Empirical assessment of methods for risk identification in healthcare data: results from the experiments of the Observational Medical Outcomes Partnership

Authors

  • Patrick B. Ryan,

    Corresponding author
    1. Johnson & Johnson Pharmaceutical Research and Development LLC, Titusville, NJ, U.S.A.
    2. Observational Medical Outcomes Partnership, Foundation for the National Institutes of Health, Bethesda, MD, U.S.A.
    3. UNC Eshelman School of Pharmacy, University of North Carolina at Chapel Hill, Chapel Hill, NC, U.S.A.
    • Patrick B. Ryan, Johnson & Johnson 1125 Trenton-Harbourton Road PO Box 200 MS K304 Titusville, NJ 08560, U.S.A.

      E-mail: ryan@omop.org

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  • David Madigan,

    1. Observational Medical Outcomes Partnership, Foundation for the National Institutes of Health, Bethesda, MD, U.S.A.
    2. Department of Statistics, Columbia University, New York, NY, U.S.A.
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  • Paul E. Stang,

    1. Johnson & Johnson Pharmaceutical Research and Development LLC, Titusville, NJ, U.S.A.
    2. Observational Medical Outcomes Partnership, Foundation for the National Institutes of Health, Bethesda, MD, U.S.A.
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  • J. Marc Overhage,

    1. Observational Medical Outcomes Partnership, Foundation for the National Institutes of Health, Bethesda, MD, U.S.A.
    2. Regenstrief Institute and Indiana University School of Medicine, Indianapolis, IN, U.S.A.
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  • Judith A. Racoosin,

    1. Observational Medical Outcomes Partnership, Foundation for the National Institutes of Health, Bethesda, MD, U.S.A.
    2. Center for Drug Evaluation and Research, U.S. Food and Drug Administration, Silver Spring, MD, U.S.A.
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  • Abraham G. Hartzema

    1. Observational Medical Outcomes Partnership, Foundation for the National Institutes of Health, Bethesda, MD, U.S.A.
    2. College of Pharmacy, University of Florida, Gainesville, FL, U.S.A.
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    • At the time of this work, Dr. Hartzema was on sabbatical at the U.S. Food and Drug Administration.

  • This article expresses the views of the authors and does not necessarily represent those of their affiliated organizations.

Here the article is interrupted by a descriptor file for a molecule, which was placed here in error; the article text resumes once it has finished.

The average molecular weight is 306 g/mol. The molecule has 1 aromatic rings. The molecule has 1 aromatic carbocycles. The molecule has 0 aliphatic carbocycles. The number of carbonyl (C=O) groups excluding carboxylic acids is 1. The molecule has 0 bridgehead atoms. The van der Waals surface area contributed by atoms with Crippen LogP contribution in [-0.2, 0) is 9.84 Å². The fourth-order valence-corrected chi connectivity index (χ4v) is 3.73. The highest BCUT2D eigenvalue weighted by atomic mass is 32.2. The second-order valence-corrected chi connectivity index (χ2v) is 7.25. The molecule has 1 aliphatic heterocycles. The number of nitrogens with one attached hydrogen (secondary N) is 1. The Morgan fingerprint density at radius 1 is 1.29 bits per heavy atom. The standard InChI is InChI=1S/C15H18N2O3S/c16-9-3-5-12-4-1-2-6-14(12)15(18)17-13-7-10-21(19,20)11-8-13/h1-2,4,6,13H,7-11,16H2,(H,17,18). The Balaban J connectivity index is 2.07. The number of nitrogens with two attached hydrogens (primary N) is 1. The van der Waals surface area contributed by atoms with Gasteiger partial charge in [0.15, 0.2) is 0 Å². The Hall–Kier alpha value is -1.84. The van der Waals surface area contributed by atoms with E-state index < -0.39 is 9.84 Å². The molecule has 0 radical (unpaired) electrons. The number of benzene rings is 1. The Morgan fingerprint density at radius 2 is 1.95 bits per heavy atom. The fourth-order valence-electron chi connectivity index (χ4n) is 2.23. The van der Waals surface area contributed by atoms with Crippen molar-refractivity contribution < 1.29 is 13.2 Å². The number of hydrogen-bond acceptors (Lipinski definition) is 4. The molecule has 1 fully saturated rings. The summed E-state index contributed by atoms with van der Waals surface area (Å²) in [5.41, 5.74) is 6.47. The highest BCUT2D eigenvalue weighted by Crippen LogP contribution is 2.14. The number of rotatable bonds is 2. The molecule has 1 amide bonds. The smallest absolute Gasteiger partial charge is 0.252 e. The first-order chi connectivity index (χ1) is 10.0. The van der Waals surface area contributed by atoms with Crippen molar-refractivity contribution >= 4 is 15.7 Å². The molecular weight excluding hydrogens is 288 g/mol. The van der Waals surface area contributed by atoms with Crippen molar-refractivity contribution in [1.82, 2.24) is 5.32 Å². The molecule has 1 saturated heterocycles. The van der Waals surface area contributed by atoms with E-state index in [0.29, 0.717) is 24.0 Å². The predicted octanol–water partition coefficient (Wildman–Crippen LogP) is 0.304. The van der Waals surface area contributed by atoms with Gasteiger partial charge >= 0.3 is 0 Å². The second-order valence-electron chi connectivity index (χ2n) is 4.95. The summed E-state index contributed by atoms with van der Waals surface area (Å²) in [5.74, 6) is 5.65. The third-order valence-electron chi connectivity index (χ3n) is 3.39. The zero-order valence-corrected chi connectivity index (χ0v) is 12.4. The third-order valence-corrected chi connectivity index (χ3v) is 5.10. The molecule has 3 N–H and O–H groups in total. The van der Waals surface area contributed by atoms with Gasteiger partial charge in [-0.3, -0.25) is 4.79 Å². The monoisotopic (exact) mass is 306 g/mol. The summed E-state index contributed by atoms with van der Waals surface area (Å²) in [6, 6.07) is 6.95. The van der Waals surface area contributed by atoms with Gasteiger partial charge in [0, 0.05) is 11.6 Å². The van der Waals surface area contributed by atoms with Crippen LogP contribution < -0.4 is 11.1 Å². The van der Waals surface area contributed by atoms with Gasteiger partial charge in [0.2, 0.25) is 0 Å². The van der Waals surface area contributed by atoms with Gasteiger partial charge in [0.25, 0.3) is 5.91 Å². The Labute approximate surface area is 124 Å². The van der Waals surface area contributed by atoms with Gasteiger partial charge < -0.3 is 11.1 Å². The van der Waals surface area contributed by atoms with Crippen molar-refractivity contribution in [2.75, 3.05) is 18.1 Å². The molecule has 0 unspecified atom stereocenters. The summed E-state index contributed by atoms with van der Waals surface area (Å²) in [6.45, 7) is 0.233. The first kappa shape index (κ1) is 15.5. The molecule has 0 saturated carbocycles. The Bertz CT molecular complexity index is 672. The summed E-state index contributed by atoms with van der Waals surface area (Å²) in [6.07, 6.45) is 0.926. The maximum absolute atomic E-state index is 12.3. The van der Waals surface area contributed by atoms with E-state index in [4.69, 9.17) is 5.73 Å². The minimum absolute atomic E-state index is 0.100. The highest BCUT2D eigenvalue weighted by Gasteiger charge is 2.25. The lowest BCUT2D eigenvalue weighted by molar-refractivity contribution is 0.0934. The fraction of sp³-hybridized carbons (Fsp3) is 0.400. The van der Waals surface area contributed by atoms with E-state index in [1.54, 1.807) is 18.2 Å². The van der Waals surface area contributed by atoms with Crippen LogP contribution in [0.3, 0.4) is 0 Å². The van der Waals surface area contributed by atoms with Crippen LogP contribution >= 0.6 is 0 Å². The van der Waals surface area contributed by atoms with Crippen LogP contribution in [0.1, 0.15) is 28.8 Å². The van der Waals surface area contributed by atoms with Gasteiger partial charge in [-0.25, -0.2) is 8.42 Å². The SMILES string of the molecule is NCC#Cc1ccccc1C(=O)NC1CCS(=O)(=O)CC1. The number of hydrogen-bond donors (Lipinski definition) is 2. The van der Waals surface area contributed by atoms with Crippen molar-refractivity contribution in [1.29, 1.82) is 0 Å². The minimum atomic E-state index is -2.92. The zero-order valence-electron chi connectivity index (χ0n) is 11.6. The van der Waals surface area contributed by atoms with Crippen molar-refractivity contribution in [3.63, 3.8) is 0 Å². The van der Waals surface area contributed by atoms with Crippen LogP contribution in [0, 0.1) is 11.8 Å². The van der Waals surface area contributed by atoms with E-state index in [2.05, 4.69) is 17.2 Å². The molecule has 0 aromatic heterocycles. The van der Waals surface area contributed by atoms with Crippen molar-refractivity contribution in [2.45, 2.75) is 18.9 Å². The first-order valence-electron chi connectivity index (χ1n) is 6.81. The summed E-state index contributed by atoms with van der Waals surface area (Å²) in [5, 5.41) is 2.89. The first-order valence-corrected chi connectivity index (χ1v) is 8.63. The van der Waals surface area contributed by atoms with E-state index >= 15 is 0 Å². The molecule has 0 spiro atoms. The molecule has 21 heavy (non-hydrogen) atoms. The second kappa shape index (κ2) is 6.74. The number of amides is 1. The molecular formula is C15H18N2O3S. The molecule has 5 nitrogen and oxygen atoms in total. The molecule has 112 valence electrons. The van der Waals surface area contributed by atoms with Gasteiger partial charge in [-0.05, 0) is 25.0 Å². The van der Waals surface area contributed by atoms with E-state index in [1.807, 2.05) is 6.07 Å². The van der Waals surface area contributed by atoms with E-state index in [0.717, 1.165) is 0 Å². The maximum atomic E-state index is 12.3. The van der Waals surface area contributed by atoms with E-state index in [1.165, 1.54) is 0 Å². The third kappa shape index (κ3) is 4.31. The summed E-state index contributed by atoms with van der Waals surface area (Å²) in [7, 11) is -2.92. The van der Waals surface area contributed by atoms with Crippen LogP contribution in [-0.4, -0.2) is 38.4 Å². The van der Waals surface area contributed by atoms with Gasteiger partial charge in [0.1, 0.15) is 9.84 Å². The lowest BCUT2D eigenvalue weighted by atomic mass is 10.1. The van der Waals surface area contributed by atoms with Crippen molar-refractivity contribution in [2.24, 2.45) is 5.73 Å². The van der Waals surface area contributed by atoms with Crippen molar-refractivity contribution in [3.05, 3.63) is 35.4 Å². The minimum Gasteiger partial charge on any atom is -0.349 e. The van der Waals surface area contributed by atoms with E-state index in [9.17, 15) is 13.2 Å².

Abstract

Background: Expanded availability of observational healthcare data (both administrative claims and electronic health records) has prompted the development of statistical methods for identifying adverse events associated with medical products, but the operating characteristics of these methods when applied to the real-world data are unknown.

Methods: We studied the performance of eight analytic methods for estimating of the strength of association-relative risk (RR) and associated standard error of 53 drug–adverse event outcome pairs, both positive and negative controls. The methods were applied to a network of ten observational healthcare databases, comprising over 130 million lives. Performance measures included sensitivity, specificity, and positive predictive value of methods at RR thresholds achieving statistical significance of p < 0.05 or p < 0.001 and with absolute threshold RR > 1.5, as well as threshold-free measures such as area under receiver operating characteristic curve (AUC).

Results: Although no specific method demonstrated superior performance, the aggregate results provide a benchmark and baseline expectation for risk identification method performance. At traditional levels of statistical significance (RR > 1, p < 0.05), all methods have a false positive rate >18%, with positive predictive value <38%. The best predictive model, high-dimensional propensity score, achieved an AUC  =  0.77. At 50% sensitivity, false positive rate ranged from 16% to 30%. At 10% false positive rate, sensitivity of the methods ranged from 9% to 33%.

Conclusions: Systematic processes for risk identification can provide useful information to supplement an overall safety assessment, but assessment of methods performance suggests a substantial chance of identifying false positive associations. Copyright © 2012 John Wiley & Sons, Ltd.

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